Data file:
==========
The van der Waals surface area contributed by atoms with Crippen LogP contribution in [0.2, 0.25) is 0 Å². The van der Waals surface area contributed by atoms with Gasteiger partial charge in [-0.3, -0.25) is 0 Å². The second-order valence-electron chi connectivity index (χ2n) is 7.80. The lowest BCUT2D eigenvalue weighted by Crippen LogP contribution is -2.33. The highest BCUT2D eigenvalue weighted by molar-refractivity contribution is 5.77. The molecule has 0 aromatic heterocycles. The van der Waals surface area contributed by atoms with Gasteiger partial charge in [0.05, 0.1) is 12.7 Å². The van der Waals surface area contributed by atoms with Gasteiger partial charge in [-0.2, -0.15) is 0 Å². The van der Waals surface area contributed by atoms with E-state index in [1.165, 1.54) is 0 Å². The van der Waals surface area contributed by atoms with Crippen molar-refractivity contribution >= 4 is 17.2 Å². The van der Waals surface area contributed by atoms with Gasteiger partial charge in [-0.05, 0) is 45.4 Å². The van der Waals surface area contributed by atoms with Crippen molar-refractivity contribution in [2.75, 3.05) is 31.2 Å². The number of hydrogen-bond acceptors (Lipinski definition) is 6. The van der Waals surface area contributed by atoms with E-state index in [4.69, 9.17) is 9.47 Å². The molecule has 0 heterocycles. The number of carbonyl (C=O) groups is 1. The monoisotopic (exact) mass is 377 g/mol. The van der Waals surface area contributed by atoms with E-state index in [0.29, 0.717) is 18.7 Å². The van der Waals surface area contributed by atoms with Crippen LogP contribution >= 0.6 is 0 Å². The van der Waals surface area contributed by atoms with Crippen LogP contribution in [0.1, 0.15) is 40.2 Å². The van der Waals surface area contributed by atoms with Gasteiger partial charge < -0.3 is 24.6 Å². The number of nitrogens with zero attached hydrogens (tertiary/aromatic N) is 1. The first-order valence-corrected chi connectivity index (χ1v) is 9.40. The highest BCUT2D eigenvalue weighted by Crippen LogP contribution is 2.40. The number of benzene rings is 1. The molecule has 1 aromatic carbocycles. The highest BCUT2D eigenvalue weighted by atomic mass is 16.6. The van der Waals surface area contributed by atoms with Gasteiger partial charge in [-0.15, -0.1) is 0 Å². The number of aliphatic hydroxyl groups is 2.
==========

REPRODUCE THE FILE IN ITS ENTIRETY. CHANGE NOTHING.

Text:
The van der Waals surface area contributed by atoms with Crippen LogP contribution in [0.2, 0.25) is 0 Å². The van der Waals surface area contributed by atoms with Gasteiger partial charge in [-0.3, -0.25) is 0 Å². The second-order valence-electron chi connectivity index (χ2n) is 7.80. The lowest BCUT2D eigenvalue weighted by Crippen LogP contribution is -2.33. The highest BCUT2D eigenvalue weighted by molar-refractivity contribution is 5.77. The molecule has 0 aromatic heterocycles. The van der Waals surface area contributed by atoms with Gasteiger partial charge in [0.05, 0.1) is 12.7 Å². The van der Waals surface area contributed by atoms with Gasteiger partial charge in [-0.2, -0.15) is 0 Å². The van der Waals surface area contributed by atoms with E-state index in [1.165, 1.54) is 0 Å². The van der Waals surface area contributed by atoms with Crippen molar-refractivity contribution >= 4 is 17.2 Å². The van der Waals surface area contributed by atoms with Gasteiger partial charge in [-0.05, 0) is 45.4 Å². The van der Waals surface area contributed by atoms with Crippen molar-refractivity contribution in [2.75, 3.05) is 31.2 Å². The number of hydrogen-bond acceptors (Lipinski definition) is 6. The van der Waals surface area contributed by atoms with E-state index in [4.69, 9.17) is 9.47 Å². The molecule has 0 heterocycles. The number of carbonyl (C=O) groups is 1. The monoisotopic (exact) mass is 377 g/mol. The van der Waals surface area contributed by atoms with E-state index in [0.29, 0.717) is 18.7 Å². The van der Waals surface area contributed by atoms with Crippen LogP contribution >= 0.6 is 0 Å². The van der Waals surface area contributed by atoms with Crippen LogP contribution in [0.1, 0.15) is 40.2 Å². The van der Waals surface area contributed by atoms with Gasteiger partial charge < -0.3 is 24.6 Å². The number of nitrogens with zero attached hydrogens (tertiary/aromatic N) is 1. The first-order valence-corrected chi connectivity index (χ1v) is 9.40. The highest BCUT2D eigenvalue weighted by Crippen LogP contribution is 2.40. The number of benzene rings is 1. The molecule has 1 aromatic carbocycles. The highest BCUT2D eigenvalue weighted by atomic mass is 16.6. The van der Waals surface area contributed by atoms with Gasteiger partial charge in [-0.15, -0.1) is 0 Å². The number of aliphatic hydroxyl groups is 2.